February 2, 2013

"Multi-choice" Nightmare

Happenings in Mozambique never cease to amaze me.

On Thursday at the end of the school day, I came home very frustrated. My eleventh grade students were INSANE during my lessons in my last two turmas. They would just not stop talking, and I'm having trouble demanding their attention. It's just really annoying because I thought since I was teaching eleventh grade, they would want to be in school and learn and I wouldn't have disciplinary problems like this. But I was wrong. So I'm going to start kicking people out. Things are going to get serious. No cheating, no disrespecting me, period. That's my plan and I'm sticking to it...or at least until I get back in the classroom and chicken out. When I told my students that they would have to turn their homework in on Monday, they all jumped down my throat saying “what do you mean, Monday, we don't have classes on Monday!” Which was news to me...so I asked them what they were talking about and legitimately I had 50 students screaming the reason at me at the same time. Obviously I couldn't understand any of them, especially when I couldn't even hear myself think. It was so rough. It took all the patience I had to get through the rest of that turma. And at the end of the day, I still wasn't sure if we had classes Monday or not.

I got home and started venting to Sarah (poor girl). I told her about the no classes on Monday rumor and she told me she hadn't heard anything about it. We were both kind of hoping it was a lie because we are both already really behind in the curriculum due to the slow start of the school year and we have provincial exams at the end of the trimester to prepare the students for. She also informed me that we had a seminar the coming weekend on Saturday from 8-4. This was my reaction: “umm....WHAT?! Um what the heck could we be talking about for 8 hours...? Do we get lunch...?” And not surprisingly, she didn't know any more answers than I did. Oh Mozambique...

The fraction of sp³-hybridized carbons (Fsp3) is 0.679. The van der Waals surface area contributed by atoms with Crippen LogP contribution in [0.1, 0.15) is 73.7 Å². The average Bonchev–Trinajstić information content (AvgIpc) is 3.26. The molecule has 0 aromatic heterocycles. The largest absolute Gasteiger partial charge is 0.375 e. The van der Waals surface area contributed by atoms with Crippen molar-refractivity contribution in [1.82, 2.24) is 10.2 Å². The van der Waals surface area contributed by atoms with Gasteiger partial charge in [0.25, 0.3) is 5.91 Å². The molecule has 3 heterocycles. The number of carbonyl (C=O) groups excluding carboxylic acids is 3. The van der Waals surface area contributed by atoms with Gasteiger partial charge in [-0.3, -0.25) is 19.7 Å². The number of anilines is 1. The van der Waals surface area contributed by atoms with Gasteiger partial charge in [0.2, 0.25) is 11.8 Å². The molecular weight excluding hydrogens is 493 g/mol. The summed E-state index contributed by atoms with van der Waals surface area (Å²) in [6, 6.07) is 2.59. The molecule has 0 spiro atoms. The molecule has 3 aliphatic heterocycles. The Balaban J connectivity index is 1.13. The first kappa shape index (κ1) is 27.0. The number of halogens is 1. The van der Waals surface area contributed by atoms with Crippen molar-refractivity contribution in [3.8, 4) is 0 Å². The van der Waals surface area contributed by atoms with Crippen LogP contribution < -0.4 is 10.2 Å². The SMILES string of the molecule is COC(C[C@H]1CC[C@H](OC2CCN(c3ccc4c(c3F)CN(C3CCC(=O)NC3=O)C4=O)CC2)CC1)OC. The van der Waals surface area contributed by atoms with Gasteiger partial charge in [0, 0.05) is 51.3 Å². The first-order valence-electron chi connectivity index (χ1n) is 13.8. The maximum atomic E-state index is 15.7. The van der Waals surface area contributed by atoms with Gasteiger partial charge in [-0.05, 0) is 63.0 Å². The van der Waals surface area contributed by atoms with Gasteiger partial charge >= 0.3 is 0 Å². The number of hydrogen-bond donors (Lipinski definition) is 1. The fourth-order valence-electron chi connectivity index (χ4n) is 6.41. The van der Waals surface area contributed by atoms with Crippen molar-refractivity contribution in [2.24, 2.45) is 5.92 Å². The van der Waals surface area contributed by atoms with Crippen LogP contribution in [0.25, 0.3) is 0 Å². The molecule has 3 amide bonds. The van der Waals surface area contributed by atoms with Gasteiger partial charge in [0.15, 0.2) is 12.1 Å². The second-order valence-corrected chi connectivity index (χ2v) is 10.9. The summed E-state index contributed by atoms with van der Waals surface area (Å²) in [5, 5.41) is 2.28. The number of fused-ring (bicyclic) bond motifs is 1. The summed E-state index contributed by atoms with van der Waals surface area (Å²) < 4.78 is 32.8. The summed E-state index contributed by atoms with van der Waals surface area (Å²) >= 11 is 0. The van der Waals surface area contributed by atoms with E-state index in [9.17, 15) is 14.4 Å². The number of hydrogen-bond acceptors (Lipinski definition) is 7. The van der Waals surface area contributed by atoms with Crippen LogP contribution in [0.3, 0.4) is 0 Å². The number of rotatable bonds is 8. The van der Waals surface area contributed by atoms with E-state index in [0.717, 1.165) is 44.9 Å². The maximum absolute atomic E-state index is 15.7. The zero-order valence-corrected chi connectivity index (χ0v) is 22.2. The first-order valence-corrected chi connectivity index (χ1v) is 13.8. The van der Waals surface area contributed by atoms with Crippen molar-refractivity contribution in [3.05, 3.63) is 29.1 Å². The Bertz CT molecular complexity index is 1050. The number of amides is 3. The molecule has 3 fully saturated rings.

So Friday was a nice day of relaxing and planning for my unlikely lessons on Monday. I texted one of the Pedagogical Directors asking him if we had school Monday, and legitimately he texted back “I don't have information.” Okay, if the freaking Pedagogical Director doesn't know, we have a problem. So I took things a step further and texted the Director. He called me and explained that Sunday is a Mozambican holiday (Day of the Heroes) and normally when they have holidays on Sundays, they don't have school on Monday. He said it wasn't officially announced yet, but we weren't going to be having classes on Monday. I then asked him about the seminar and he confirmed that it was happening (and also that it was 8 hours long). I mean, it was helpful to learn what was going on, but I wasn't so stoked about the results of the phone call.